Next is to put her into the cot and continue to rock in the cot - I did this with mine who couldnít be patted. A firm hand on his tummy/hip and a small movement of the hand produces a nice little rocking. You can do this for as long as needed in the cot and all the way to sleep if necessary. If she is very upset you PU and sooth in arms then PD and continue to rock in the cot with firm hand. If she is calm you reduce and reduce if she fusses you increase a bit and then reduce again.  This can help to avoid lots of PUs because she stays in the cot as much as possible.

If you are both consistent with the approach and use it for all naps and night sleep I think you ought to see improvement in a few days or a week.  it can be hard work and it can initially take longer, I think you know that, but with your support your LO is going to feel confident to fall asleep in her own bed.
Good luck for tomorrow :)
Sleeping For Toddlers / Re: Should I allow a longer nap for ew
« Last post by Conniesmummy on April 23, 2018, 18:56:15 pm »
She seemed wide awake so was gonna go fornusual bedtime after night garden. Then after a story with daddy she looked wasted so I quickly jumped to iplayer and stuck night garden in a bit earlier  ;D then in true toddler fashion she lit up like the Fourth of July in the bath with no encouragement. We had renditions of every song she knows and then practice swimming 🤦‍♀️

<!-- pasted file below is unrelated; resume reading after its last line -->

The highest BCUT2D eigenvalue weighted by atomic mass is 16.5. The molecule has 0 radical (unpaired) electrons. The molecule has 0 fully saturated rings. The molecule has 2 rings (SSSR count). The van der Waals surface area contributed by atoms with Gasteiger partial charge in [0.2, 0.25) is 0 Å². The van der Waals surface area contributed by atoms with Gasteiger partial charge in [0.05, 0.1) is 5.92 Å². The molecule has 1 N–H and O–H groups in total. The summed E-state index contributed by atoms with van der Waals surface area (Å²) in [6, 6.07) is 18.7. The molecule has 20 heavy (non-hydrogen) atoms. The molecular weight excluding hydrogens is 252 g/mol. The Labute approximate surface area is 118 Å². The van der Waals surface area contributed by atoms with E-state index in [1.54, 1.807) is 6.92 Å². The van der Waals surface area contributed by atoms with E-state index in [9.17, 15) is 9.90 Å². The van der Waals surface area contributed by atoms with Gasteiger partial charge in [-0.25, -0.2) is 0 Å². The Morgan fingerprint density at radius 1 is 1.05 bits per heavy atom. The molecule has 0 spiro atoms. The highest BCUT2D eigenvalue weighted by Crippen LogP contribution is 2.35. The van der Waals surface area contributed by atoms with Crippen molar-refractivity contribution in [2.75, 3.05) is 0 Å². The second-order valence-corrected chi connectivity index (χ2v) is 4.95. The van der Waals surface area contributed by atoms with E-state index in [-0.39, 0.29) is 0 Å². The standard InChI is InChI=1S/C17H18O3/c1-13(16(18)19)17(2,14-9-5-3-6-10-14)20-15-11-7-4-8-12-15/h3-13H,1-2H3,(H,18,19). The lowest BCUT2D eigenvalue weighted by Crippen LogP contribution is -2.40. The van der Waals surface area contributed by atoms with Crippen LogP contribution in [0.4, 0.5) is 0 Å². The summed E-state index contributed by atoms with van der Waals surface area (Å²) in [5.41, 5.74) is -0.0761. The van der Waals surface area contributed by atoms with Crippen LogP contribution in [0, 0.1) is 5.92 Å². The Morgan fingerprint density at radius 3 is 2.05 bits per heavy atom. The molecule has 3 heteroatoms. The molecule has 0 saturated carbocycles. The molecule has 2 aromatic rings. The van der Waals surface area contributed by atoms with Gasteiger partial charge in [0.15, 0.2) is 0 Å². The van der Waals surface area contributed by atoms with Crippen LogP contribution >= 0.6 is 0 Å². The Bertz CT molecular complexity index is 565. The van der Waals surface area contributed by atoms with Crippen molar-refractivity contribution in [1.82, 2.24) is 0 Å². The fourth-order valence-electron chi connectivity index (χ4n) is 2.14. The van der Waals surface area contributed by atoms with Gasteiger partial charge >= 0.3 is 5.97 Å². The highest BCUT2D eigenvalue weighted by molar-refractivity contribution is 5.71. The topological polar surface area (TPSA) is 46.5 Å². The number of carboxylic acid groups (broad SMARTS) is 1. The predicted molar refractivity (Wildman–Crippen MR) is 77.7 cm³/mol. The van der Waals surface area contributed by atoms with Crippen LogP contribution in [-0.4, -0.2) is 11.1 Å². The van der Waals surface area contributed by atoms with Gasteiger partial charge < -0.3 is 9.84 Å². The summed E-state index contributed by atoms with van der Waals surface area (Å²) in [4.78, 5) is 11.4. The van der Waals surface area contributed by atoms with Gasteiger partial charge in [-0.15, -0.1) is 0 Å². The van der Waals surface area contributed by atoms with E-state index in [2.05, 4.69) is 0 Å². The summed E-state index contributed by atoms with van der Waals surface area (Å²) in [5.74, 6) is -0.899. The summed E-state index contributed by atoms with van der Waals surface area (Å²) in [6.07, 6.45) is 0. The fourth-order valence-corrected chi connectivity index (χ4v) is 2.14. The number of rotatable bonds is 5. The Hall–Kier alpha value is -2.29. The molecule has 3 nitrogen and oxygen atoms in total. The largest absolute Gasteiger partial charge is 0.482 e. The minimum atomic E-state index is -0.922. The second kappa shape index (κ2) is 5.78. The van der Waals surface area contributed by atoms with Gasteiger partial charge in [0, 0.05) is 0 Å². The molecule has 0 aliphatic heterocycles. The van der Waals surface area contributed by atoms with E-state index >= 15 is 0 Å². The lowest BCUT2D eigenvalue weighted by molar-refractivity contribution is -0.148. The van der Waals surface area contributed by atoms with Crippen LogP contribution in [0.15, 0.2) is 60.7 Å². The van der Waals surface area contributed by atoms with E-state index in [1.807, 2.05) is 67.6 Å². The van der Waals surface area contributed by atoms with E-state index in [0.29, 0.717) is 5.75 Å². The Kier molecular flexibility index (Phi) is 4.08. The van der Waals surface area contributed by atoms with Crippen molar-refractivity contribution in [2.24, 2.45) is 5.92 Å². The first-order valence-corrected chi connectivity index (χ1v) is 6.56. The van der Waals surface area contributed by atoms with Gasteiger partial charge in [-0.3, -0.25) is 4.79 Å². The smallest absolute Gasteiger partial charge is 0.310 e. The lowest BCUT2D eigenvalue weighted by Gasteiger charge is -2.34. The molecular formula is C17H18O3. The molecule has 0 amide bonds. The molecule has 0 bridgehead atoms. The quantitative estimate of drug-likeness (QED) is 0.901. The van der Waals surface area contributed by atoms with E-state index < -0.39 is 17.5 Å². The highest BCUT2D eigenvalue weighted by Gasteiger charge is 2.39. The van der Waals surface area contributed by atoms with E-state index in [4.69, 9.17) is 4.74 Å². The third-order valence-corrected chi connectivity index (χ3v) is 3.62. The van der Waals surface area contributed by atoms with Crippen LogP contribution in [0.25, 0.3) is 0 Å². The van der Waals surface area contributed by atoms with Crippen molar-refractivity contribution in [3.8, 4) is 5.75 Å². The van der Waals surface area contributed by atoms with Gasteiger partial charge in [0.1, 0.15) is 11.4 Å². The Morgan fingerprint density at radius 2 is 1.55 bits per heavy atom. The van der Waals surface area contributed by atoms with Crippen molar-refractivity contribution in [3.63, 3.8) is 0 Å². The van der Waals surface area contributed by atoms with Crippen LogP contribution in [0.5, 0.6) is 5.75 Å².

I held my breath and put her to bed just after 7 and she was asleep by about 20 past.
It must be a phase cos when we went away in March to Disneyland Paris, we had no ot issues at all and I was able to shift her bedtime later and earlier without a hitch. We even managed the daylight saving the weekend after we got back, with no problems. Itís these ew that rear their ugly head and mess everything up. Itís hard too as she rarely makes a noise when she wakes and I only know sheís woken early if I happen to be awake myself and check the monitor  ::)
Sleeping For Toddlers / Re: 12 month schedule trouble
« Last post by robinsegg on April 23, 2018, 18:45:49 pm »
Down to 1 two hour nap a day.  Every second or third night he has a long NW.   Last night from 1030-1245.  What causes these?
General Sleep Issues / Re: Swaddle nightmare 16 week old.
« Last post by creations on April 23, 2018, 18:40:28 pm »
I used shush/pat initially but then realised my DS didn't get on well with patting (may have aggravated his silent reflux which I didn't know he had at the time) so switched to a shush/rub and also used rocking in arms (following Harvey Karps 5s method, there are videos on-line the rocking is small in most cases almost like a little vibration, like being in a car - and also following Tracy's BW advice that if you are going to rock in arms standing up then rock forward and backward rather than side to side), when I put him down I used rocking in the cot by using a firm hand and creating a little rocking or vibration (not shaking).  I reduced the rocking/firm hand in the same way as you reduce patting. If you feel that might be helpful for your LO go ahead, I know others have used rocking too - the key is to remember your goal is to use it to wind down and sooth when needed but not get locked into holding in arms rocking for a full nap unless you are purposely doing so for a reason (APOP accidental parenting on purpose).